A titolo personale e a nome della Redazione del sito www. pontelandolfonews.com porgo sentite condoglianze alla Famiglia Gregoretti per la perdita del caro amico e grande Maestro Ugo Gregoretti.
Ugo Gregoretti loved Pontelandolfo and Pontelandolfo loved him. As a boy, he spent his summers frolicking in the fields and piazzas of Pontelandolfo.
His father once owned the village’s medieval Tower. Saddened when his mother decided to sell the tower, he was often quoted as saying he wanted to set up a foundation for the property and open it to all.
In 2014, he donated his library to the town so that his personal and professional history could be preserved in the village he loved. The collection of scripts, posters, film memorabilia and personal items is held in the newly renovated Piazza Rinaldi. The Ministry of Heritage, Cultural Activities and Tourism noted its importance.
Gregoretti also put his money where his heart was and developed Comicron, an international film festival that is produced in Pontelandolfo.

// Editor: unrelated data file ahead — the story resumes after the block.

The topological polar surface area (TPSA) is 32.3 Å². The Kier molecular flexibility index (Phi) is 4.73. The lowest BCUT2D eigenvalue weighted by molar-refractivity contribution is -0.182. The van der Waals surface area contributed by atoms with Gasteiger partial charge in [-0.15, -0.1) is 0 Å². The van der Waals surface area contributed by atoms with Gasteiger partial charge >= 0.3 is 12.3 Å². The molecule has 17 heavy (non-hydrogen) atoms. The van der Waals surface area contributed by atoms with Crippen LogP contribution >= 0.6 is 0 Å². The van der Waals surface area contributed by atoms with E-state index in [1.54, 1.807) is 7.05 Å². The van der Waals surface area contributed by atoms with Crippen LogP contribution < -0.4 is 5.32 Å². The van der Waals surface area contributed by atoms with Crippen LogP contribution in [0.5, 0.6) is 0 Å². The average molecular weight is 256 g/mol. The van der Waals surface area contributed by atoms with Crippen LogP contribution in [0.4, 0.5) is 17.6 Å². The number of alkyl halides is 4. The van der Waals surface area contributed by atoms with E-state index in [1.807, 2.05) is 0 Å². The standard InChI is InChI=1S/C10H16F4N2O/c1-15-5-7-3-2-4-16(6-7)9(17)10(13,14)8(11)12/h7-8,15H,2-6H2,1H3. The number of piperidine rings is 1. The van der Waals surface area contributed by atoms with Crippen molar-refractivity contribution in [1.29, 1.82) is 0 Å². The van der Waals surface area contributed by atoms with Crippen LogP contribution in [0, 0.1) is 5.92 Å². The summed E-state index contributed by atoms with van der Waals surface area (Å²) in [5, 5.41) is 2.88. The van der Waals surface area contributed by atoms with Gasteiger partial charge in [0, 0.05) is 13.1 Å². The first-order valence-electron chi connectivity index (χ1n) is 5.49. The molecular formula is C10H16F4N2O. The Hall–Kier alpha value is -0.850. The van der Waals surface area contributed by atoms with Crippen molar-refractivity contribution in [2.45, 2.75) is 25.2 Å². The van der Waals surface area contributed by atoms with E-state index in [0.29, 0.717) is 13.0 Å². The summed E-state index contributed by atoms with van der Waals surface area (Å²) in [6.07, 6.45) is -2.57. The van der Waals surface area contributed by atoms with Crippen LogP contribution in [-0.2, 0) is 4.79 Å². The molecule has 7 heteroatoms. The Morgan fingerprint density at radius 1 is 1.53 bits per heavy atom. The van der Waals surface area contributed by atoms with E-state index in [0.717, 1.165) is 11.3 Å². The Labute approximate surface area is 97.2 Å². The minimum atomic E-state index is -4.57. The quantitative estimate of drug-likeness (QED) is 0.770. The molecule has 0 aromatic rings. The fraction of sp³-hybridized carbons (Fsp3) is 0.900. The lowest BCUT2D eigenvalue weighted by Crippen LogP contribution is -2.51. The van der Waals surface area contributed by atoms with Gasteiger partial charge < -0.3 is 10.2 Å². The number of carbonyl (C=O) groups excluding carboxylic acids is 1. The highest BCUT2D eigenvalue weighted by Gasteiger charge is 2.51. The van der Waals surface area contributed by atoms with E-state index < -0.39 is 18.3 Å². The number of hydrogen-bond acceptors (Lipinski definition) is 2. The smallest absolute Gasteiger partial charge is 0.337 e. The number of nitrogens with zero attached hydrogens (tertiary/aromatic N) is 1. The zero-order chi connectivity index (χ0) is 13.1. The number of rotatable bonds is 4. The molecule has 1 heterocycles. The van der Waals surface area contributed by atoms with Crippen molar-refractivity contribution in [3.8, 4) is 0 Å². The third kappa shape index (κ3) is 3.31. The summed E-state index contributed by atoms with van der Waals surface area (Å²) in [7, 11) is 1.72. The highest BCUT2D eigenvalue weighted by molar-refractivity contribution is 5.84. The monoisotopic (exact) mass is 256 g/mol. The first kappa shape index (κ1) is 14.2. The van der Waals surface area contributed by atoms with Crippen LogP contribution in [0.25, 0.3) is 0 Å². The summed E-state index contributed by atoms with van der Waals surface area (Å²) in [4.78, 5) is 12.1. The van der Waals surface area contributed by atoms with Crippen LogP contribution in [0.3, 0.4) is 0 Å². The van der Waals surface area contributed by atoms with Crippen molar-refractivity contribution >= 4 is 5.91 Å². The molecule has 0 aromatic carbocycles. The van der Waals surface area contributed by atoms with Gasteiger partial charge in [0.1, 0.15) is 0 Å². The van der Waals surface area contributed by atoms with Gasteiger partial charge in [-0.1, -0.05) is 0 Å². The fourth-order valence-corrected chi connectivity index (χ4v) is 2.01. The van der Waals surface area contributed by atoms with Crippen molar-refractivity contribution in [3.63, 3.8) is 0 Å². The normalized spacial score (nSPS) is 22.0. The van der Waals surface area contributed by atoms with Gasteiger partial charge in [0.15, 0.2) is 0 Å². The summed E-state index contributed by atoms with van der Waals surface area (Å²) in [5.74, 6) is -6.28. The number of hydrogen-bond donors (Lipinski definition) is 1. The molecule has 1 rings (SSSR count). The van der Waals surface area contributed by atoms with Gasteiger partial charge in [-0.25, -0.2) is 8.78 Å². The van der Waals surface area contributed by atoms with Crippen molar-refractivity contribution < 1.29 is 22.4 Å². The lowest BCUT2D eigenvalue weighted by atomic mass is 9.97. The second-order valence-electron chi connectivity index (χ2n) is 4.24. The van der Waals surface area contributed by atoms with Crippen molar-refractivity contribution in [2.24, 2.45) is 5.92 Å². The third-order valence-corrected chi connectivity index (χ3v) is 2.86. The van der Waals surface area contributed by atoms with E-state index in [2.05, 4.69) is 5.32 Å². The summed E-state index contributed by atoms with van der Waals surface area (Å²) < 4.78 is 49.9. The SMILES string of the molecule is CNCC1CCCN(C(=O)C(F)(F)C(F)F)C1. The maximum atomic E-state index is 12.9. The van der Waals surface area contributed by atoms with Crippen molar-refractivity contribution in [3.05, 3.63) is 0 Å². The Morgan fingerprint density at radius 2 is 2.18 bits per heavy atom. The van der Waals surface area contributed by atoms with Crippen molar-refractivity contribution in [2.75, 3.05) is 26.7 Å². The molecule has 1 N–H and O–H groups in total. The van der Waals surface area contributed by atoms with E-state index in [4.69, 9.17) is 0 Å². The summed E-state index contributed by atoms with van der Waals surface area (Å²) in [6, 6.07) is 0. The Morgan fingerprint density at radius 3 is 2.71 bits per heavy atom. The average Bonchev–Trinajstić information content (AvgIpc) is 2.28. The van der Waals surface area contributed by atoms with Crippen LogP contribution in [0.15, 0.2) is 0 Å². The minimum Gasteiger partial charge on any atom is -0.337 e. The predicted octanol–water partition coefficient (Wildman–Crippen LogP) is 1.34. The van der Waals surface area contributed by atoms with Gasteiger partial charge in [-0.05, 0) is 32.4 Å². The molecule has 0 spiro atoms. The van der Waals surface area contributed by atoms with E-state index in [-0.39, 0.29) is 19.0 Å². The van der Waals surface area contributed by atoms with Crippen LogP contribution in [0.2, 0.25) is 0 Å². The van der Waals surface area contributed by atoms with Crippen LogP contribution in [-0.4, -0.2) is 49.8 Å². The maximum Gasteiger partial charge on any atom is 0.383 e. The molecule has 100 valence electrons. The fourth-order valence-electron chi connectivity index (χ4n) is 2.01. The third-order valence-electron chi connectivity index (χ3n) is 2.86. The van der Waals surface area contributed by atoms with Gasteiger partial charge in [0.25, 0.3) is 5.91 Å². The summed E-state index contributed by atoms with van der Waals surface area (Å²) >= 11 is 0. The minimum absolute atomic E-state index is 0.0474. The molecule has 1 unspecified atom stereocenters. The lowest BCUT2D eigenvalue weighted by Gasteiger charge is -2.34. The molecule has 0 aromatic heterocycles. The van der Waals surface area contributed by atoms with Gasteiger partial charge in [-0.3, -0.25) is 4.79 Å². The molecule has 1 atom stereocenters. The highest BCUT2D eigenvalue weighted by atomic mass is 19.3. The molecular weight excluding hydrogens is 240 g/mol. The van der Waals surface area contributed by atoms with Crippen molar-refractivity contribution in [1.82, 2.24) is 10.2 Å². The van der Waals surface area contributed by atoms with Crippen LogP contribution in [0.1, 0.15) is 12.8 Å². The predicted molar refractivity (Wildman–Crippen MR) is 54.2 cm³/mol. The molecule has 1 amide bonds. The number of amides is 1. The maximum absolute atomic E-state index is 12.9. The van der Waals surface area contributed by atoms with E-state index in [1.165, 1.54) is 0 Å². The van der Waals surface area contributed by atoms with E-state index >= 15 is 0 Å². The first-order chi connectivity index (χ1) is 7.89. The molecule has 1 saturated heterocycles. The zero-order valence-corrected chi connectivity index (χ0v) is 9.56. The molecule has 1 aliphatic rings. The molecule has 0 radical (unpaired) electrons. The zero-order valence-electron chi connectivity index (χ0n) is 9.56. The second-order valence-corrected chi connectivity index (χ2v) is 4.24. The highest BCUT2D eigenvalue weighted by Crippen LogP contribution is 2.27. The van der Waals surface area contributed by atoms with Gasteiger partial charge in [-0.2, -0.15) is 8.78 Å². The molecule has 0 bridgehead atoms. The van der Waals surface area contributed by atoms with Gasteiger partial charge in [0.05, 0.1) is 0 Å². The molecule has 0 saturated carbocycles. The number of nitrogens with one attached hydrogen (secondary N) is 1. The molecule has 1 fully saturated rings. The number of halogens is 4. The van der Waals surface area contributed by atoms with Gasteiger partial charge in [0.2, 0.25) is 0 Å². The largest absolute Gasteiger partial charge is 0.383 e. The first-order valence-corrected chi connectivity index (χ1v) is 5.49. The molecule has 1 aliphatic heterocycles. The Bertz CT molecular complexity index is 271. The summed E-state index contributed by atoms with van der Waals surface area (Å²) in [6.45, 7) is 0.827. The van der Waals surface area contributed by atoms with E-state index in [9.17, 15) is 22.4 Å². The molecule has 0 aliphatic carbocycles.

Comicron, devoted exclusively to one genre – comedy – is a unique experience in the International Festival scene. The films are all shorts and most of the entrants are young filmmakers. Audiences come, watch and leave smiling. Gregoretti’s famous actor and film making pals have also participated which insured that national press covered the event.
Gregoretti could often be seen in Pontelandolfo. He even came to the Club del Libro and entertained us with his tales and writing.
The mayor, members of the city council and citizens went to Rome to say goodbye. His wake was at the famous Casa del Cinema in Rome. On their website they noted:
Noi di Casa del Cinema, insieme a Luca Bergamo, Vicesindaco e Assessore alla Crescita Culturale, ai vertici di Zetema ma soprattutto insieme alla straordinaria platea degli appassionati di cinema, siamo adesso vicini a Orsetta, ai suoi fratelli, alla moglie Fausta, agli amici e compagni di mille avventure. Ciao Ugo, questa rimarrà casa tua.
He will be missed.
(SORRY THE FONTS ARE SQUIRRELLY. WORDPRESS FROM MY IPAD IS HELL TO WORK WITH.)